Order slump cost builders 2,200 jobs in two years

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Order slump cost builders 2,200 jobs in two years

Korea’s large and midsized construction companies have slashed about 2,200 jobs over the past two years, data showed yesterday, as dwindling orders amid the protracted euro zone debt crisis hurt their profits.

The Financial Supervisory Service, which oversees regulatory filings by listed companies, said 26 of the top 100 builders carried out the restructuring between 2011 and 2012 to cut costs.

GS Engineering & Construction, Korea’s fourth-largest builder, has chopped 229 jobs while Hyundai Development, the country’s eighth-largest builder has trimmed 38 people, according to their financial data posted on the Web site of the financial regulator.

Midsized builders such as Poonglim Industrial and Pumyang Construction carried out the lion’s share in work-force reduction. Poonglim Industrial shed 260 jobs while Pumyang Construction saw its work force drop to 92 from 281, according to the Web site of the financial regulator.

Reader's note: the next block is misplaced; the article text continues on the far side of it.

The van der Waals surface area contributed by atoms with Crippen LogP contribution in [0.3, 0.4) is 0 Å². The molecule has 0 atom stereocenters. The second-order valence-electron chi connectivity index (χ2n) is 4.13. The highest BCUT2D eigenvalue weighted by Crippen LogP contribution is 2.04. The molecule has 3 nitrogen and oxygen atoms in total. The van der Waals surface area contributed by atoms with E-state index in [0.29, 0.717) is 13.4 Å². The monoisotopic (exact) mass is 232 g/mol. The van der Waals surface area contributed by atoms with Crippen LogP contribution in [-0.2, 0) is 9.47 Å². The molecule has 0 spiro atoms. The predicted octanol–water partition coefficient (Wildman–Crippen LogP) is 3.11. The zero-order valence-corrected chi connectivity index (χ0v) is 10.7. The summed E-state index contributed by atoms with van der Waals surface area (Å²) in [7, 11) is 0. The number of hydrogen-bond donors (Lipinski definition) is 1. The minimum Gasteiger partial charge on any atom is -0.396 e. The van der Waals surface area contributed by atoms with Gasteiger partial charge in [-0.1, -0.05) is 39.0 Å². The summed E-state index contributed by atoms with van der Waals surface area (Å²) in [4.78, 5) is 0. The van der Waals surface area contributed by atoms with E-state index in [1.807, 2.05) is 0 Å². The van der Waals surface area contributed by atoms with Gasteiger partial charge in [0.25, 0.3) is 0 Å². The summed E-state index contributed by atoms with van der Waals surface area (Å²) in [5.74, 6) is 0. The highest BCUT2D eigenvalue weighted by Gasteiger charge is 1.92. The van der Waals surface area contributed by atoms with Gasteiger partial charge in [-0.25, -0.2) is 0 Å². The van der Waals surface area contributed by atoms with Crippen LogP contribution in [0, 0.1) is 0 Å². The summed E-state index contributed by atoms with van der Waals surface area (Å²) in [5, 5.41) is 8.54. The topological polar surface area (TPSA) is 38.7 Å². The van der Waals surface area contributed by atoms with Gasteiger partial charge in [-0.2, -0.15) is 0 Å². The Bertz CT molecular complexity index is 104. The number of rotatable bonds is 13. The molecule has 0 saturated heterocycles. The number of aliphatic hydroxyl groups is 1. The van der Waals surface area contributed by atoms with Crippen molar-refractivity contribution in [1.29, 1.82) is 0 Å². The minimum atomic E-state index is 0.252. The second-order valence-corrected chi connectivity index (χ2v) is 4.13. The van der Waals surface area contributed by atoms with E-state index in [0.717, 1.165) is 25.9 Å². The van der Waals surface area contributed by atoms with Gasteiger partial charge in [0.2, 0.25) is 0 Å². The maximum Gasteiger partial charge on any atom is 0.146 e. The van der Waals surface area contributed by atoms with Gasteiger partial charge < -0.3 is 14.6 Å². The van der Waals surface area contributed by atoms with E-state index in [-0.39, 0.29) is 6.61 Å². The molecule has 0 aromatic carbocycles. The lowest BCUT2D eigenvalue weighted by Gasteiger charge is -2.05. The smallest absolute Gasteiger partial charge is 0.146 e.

The job cuts came as a prolonged property market slump showed no signs of easing in Korea. Lawmakers have failed to extend temporary tax cuts for those who buy homes, which led to a drop in transactions.

Many Koreans appear to be unwilling to buy homes out of concerns that housing prices could drop further in coming years. The development has led to piles of unsold apartments, which in turn hit profit margins of local construction companies grappling with dwindling orders.

The move has prompted Korea’s major construction companies to expand their overseas operations to try to find new profit sources.

Daewoo Engineering & Construction, the country’s third-largest builder, has vowed to make inroads into the Latin American and southern African markets in addition to the Middle East and Southeast Asia.

Korean builders hope to clinch overseas orders worth more than $70 billion this year, according to the International Contractors Association of Korea.

Korean builders won overseas orders worth $64.9 billion in 2012, up 9.8 percent from a year earlier, according to the Ministry of Land, Transport and Maritime Affairs.

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